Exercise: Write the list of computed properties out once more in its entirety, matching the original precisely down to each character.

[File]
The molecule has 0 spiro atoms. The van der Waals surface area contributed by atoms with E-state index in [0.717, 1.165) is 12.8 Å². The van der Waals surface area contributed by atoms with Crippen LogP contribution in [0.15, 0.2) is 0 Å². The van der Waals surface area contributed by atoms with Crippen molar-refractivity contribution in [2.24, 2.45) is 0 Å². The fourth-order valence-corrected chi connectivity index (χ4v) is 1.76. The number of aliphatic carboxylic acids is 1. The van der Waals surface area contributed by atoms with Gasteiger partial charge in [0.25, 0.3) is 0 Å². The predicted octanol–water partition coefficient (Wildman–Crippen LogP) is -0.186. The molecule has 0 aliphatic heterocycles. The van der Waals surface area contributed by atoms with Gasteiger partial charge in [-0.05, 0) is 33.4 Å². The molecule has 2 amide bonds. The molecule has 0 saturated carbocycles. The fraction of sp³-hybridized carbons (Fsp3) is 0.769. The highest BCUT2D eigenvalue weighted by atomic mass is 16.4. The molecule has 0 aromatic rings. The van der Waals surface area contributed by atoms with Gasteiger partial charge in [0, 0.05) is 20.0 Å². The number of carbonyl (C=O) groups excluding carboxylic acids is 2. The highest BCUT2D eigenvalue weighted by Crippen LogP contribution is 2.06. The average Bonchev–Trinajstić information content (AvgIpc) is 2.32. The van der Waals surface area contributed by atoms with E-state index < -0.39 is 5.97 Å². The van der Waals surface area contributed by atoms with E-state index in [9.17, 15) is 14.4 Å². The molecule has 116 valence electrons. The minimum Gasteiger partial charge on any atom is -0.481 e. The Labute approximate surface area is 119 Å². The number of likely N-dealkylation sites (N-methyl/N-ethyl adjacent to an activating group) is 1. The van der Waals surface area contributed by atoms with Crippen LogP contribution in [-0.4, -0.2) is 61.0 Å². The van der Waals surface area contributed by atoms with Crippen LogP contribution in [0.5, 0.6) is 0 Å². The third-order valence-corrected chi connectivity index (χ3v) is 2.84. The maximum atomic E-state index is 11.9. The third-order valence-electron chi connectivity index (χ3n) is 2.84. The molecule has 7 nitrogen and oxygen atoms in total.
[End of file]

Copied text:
The molecule has 0 spiro atoms. The van der Waals surface area contributed by atoms with E-state index in [0.717, 1.165) is 12.8 Å². The van der Waals surface area contributed by atoms with Crippen LogP contribution in [0.15, 0.2) is 0 Å². The van der Waals surface area contributed by atoms with Crippen molar-refractivity contribution in [2.24, 2.45) is 0 Å². The fourth-order valence-corrected chi connectivity index (χ4v) is 1.76. The number of aliphatic carboxylic acids is 1. The van der Waals surface area contributed by atoms with Gasteiger partial charge in [0.25, 0.3) is 0 Å². The predicted octanol–water partition coefficient (Wildman–Crippen LogP) is -0.186. The molecule has 0 aliphatic heterocycles. The van der Waals surface area contributed by atoms with Gasteiger partial charge in [-0.05, 0) is 33.4 Å². The molecule has 2 amide bonds. The molecule has 0 saturated carbocycles. The fraction of sp³-hybridized carbons (Fsp3) is 0.769. The highest BCUT2D eigenvalue weighted by atomic mass is 16.4. The molecule has 0 aromatic rings. The van der Waals surface area contributed by atoms with Gasteiger partial charge in [0, 0.05) is 20.0 Å². The number of carbonyl (C=O) groups excluding carboxylic acids is 2. The highest BCUT2D eigenvalue weighted by Crippen LogP contribution is 2.06. The average Bonchev–Trinajstić information content (AvgIpc) is 2.32. The van der Waals surface area contributed by atoms with E-state index < -0.39 is 5.97 Å². The van der Waals surface area contributed by atoms with E-state index in [9.17, 15) is 14.4 Å². The molecule has 116 valence electrons. The minimum Gasteiger partial charge on any atom is -0.481 e. The Labute approximate surface area is 119 Å². The number of likely N-dealkylation sites (N-methyl/N-ethyl adjacent to an activating group) is 1. The van der Waals surface area contributed by atoms with Crippen LogP contribution in [-0.4, -0.2) is 61.0 Å². The van der Waals surface area contributed by atoms with Crippen LogP contribution in [0.5, 0.6) is 0 Å². The third-order valence-corrected chi connectivity index (χ3v) is 2.84. The maximum atomic E-state index is 11.9. The third-order valence-electron chi connectivity index (χ3n) is 2.84. The molecule has 7 nitrogen and oxygen atoms in total.